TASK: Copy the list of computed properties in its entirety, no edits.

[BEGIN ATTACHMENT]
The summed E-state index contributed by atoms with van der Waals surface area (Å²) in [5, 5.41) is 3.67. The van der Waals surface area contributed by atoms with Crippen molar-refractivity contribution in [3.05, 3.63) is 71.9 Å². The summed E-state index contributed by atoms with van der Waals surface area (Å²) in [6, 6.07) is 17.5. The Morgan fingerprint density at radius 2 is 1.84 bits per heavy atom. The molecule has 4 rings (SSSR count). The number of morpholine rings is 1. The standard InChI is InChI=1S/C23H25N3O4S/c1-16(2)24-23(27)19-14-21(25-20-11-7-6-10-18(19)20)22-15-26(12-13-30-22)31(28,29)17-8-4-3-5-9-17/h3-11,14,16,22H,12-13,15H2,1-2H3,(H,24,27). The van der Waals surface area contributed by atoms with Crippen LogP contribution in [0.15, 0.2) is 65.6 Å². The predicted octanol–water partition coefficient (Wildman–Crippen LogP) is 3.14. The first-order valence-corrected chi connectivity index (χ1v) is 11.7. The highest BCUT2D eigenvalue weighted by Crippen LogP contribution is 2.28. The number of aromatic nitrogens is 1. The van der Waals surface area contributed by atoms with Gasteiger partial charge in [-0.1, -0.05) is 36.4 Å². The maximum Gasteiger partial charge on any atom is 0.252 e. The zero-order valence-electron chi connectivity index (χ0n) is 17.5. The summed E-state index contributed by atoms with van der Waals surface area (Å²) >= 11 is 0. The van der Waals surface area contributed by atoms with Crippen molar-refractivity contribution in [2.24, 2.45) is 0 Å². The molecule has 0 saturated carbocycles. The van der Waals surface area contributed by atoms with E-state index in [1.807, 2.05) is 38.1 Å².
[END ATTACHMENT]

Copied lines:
The summed E-state index contributed by atoms with van der Waals surface area (Å²) in [5, 5.41) is 3.67. The van der Waals surface area contributed by atoms with Crippen molar-refractivity contribution in [3.05, 3.63) is 71.9 Å². The summed E-state index contributed by atoms with van der Waals surface area (Å²) in [6, 6.07) is 17.5. The Morgan fingerprint density at radius 2 is 1.84 bits per heavy atom. The molecule has 4 rings (SSSR count). The number of morpholine rings is 1. The standard InChI is InChI=1S/C23H25N3O4S/c1-16(2)24-23(27)19-14-21(25-20-11-7-6-10-18(19)20)22-15-26(12-13-30-22)31(28,29)17-8-4-3-5-9-17/h3-11,14,16,22H,12-13,15H2,1-2H3,(H,24,27). The van der Waals surface area contributed by atoms with Crippen LogP contribution in [0.15, 0.2) is 65.6 Å². The predicted octanol–water partition coefficient (Wildman–Crippen LogP) is 3.14. The first-order valence-corrected chi connectivity index (χ1v) is 11.7. The highest BCUT2D eigenvalue weighted by Crippen LogP contribution is 2.28. The number of aromatic nitrogens is 1. The van der Waals surface area contributed by atoms with Gasteiger partial charge in [-0.1, -0.05) is 36.4 Å². The maximum Gasteiger partial charge on any atom is 0.252 e. The zero-order valence-electron chi connectivity index (χ0n) is 17.5. The summed E-state index contributed by atoms with van der Waals surface area (Å²) >= 11 is 0. The van der Waals surface area contributed by atoms with Crippen molar-refractivity contribution in [2.24, 2.45) is 0 Å². The molecule has 0 saturated carbocycles. The van der Waals surface area contributed by atoms with E-state index in [1.807, 2.05) is 38.1 Å².